Cateogory: Rants


Quoth disi on June 30, 2010 @ 5:41 AM PDT


the credit thing is totally normal (at least in Europe). You can't just by a car with your personal id card ;)

In Ireland, it even takes an employer letter to open a bank account without credit card. You have to live at least 6 months in the UK to open a bank account or apply for a credit card.

So I have a Visa on an Irish bank account, a Mastercard on my German bank account and a normal bank account in the UK.

For the Visa card, they wouldn't accept my new address in the UK either. So I had to send a letter with my new address and everything. That was pretty easy.

Not being able to pay online for anything is a pita. Paypal let's you use the credit card without changing the address but as soon as you change the address at your institute, they close your account and contact you for fraud :)



Quoth numerodix on June 30, 2010 @ 6:03 AM PDT

scratches head I don't understand why a bank can't give you an account if you have no credit. Isn't the way a bank account works such that you give them money? So how does that ever put them at risk?

Interesting tales, though, and somewhat familiar. Thankfully, I'm not the first Norwegian who ever moved or went to college abroad, so I appreciate the fact that they've thought of us and I have no hassle with my bank or state run services, typically. But there is a sharp divide between websites that do expect customers from abroad and those that don't. I've run into this recently with book stores, some of them making it impossible to order (I would actually have to time the order with my next stay in Norway so as to pick it up at the post office there etc).

Quoth Brian on June 30, 2010 @ 6:24 AM PDT

disi: Being able to shop online is the only reason I want a credit card.

At my bank in Canada (unlike most banks in the US and perhaps Europe?) debit cards aren't also credit cards. They're just debit cards or "bank cards" or something. So you can't use them online.

numerodix: Maybe the bank is afraid I'm going to bounce cheques. I'm honestly not sure.

another Brian
Quoth another Brian on June 30, 2010 @ 9:12 AM PDT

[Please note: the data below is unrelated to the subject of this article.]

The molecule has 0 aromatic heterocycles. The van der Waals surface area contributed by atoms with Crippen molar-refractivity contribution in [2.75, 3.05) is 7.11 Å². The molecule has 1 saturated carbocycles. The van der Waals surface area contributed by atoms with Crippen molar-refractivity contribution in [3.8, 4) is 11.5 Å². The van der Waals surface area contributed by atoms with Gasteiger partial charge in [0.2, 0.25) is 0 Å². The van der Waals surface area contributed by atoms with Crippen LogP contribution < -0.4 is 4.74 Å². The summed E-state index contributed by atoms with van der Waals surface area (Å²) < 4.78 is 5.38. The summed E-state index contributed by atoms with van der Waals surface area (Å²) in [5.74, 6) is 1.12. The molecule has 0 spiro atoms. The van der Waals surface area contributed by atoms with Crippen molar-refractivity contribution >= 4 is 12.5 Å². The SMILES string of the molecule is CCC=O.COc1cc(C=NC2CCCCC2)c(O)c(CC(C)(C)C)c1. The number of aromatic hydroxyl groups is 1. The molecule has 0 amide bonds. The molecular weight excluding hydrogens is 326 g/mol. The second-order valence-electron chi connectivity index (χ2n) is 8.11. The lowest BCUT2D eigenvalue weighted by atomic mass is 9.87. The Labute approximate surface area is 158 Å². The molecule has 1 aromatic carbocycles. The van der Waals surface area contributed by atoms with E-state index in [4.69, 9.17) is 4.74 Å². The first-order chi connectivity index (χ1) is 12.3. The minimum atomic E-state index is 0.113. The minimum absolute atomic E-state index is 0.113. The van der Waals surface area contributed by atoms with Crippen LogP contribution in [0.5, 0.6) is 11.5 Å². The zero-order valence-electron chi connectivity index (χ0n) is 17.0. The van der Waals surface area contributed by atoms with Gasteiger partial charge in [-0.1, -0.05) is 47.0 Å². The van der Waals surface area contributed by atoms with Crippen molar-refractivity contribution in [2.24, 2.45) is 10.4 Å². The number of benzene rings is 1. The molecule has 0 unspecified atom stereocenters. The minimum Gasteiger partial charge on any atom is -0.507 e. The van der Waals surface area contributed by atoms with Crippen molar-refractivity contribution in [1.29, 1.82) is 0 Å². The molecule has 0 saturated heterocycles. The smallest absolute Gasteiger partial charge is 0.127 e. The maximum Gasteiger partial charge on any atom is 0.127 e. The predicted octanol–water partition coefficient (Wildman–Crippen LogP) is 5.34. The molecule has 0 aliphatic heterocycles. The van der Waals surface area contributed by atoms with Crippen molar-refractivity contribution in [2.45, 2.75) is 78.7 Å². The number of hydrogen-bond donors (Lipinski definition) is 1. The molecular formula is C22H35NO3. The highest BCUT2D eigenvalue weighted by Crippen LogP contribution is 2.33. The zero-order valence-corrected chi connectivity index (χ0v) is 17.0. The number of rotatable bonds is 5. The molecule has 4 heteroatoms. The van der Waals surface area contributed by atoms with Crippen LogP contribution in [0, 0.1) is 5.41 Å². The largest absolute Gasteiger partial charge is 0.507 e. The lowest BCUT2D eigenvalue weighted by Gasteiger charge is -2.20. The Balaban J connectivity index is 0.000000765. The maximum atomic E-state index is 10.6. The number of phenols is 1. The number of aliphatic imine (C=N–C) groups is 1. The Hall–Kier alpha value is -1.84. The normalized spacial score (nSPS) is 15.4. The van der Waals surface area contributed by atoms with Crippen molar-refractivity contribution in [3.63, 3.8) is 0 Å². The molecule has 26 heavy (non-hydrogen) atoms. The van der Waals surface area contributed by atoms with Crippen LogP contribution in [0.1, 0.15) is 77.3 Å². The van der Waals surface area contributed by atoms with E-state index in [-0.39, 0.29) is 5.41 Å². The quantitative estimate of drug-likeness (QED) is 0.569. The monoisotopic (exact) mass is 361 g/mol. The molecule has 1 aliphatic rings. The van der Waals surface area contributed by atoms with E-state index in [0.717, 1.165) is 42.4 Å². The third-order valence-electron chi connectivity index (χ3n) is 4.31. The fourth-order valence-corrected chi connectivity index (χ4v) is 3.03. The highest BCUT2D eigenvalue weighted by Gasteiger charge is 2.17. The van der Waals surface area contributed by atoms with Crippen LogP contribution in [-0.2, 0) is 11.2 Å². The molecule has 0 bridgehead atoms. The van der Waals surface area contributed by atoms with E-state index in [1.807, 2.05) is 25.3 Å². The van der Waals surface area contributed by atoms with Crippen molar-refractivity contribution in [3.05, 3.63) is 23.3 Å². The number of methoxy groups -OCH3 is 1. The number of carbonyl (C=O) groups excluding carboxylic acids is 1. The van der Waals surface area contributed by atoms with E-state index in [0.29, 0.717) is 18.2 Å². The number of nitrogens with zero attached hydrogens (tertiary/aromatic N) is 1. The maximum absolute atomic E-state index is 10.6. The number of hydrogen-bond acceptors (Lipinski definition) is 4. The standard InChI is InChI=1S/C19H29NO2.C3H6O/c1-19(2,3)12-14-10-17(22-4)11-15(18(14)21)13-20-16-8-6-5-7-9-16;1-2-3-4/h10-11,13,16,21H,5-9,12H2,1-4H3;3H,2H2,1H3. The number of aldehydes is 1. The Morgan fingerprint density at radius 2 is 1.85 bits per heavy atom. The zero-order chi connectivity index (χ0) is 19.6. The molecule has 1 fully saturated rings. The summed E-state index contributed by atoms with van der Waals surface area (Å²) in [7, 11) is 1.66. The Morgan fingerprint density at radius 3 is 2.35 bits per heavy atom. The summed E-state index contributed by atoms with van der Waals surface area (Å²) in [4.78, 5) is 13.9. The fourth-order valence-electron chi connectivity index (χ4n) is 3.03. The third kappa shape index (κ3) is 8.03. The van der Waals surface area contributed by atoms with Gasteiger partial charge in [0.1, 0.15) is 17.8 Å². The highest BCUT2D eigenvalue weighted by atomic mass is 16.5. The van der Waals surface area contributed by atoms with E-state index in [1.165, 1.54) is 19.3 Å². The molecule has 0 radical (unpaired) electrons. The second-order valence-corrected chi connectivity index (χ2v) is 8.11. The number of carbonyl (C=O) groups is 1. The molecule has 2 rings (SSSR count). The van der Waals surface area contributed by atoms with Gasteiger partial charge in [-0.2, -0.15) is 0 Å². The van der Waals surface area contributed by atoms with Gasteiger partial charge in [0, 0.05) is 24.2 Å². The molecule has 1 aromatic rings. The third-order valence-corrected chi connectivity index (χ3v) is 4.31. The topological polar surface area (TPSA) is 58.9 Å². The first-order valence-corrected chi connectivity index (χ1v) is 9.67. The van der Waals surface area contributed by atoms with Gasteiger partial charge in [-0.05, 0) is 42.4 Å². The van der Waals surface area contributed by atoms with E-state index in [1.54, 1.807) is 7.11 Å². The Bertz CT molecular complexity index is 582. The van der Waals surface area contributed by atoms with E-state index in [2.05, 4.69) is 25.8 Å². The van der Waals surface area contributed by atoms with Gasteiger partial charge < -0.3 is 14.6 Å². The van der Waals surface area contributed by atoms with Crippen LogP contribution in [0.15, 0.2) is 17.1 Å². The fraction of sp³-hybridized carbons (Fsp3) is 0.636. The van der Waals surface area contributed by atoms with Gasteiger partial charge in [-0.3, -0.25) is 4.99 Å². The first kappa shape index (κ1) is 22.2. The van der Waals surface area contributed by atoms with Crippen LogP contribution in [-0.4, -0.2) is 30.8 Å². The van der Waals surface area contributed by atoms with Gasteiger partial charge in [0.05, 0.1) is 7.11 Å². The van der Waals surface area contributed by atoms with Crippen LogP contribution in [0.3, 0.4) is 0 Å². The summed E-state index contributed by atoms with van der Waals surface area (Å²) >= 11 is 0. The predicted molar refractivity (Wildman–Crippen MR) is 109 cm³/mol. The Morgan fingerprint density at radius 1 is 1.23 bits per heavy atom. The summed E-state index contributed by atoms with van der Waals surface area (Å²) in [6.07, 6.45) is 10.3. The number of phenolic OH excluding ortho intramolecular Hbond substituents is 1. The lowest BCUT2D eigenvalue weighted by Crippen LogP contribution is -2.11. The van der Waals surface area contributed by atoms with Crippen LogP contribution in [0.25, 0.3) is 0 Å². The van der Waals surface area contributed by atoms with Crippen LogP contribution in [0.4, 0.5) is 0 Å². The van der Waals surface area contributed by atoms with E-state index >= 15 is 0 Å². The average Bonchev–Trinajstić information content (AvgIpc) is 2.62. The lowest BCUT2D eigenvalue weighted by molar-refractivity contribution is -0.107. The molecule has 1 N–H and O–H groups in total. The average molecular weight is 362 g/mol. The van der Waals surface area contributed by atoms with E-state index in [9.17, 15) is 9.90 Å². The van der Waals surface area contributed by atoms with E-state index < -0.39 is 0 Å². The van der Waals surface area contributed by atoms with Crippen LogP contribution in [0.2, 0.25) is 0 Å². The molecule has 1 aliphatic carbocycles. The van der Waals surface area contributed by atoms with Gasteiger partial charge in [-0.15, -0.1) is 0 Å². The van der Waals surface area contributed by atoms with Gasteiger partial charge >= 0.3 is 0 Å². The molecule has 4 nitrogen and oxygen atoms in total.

I am a United States citizen residing domestically. And I have no credit (I've never borrowed any money). But I can still open bank accounts. Or, I can open brokerage accounts with ATM cards attached and credit union accounts. There's no point doing business with an actual bank in the USA. They run a credit check and it's blank and all's well.

You need a notarized passport to gen an ITIN? I thought you could just go to the consulate in person. Maybe you just shouldn't have told anyone at the IRS you were married.

This is a nice story you've written about computer systems abroad though. When I lived abroad one of my cards would choose every month to detect that I was doing foreign transactions and flag my account for fraud. I had to make a lot of international calls to wait on hold to fix that. Eventually I started calling collect. Banks accept the charges.

Living in the third world is a whole new level of dysfunction in computer networks. When the postal service is unreliable so valuable packages can't be delivered to addresses things get interesting. People pay for their cell phone and power bills at the supermarket or the convenience store. Banks will change money, but only three hours a week and those hours change from week to week. Interest rates on home loans are over 20% and loans never run more than 5 years. Down payments are large. Credit depends on having a personal relationship at the bank, which makes banks much more important than in the developed world.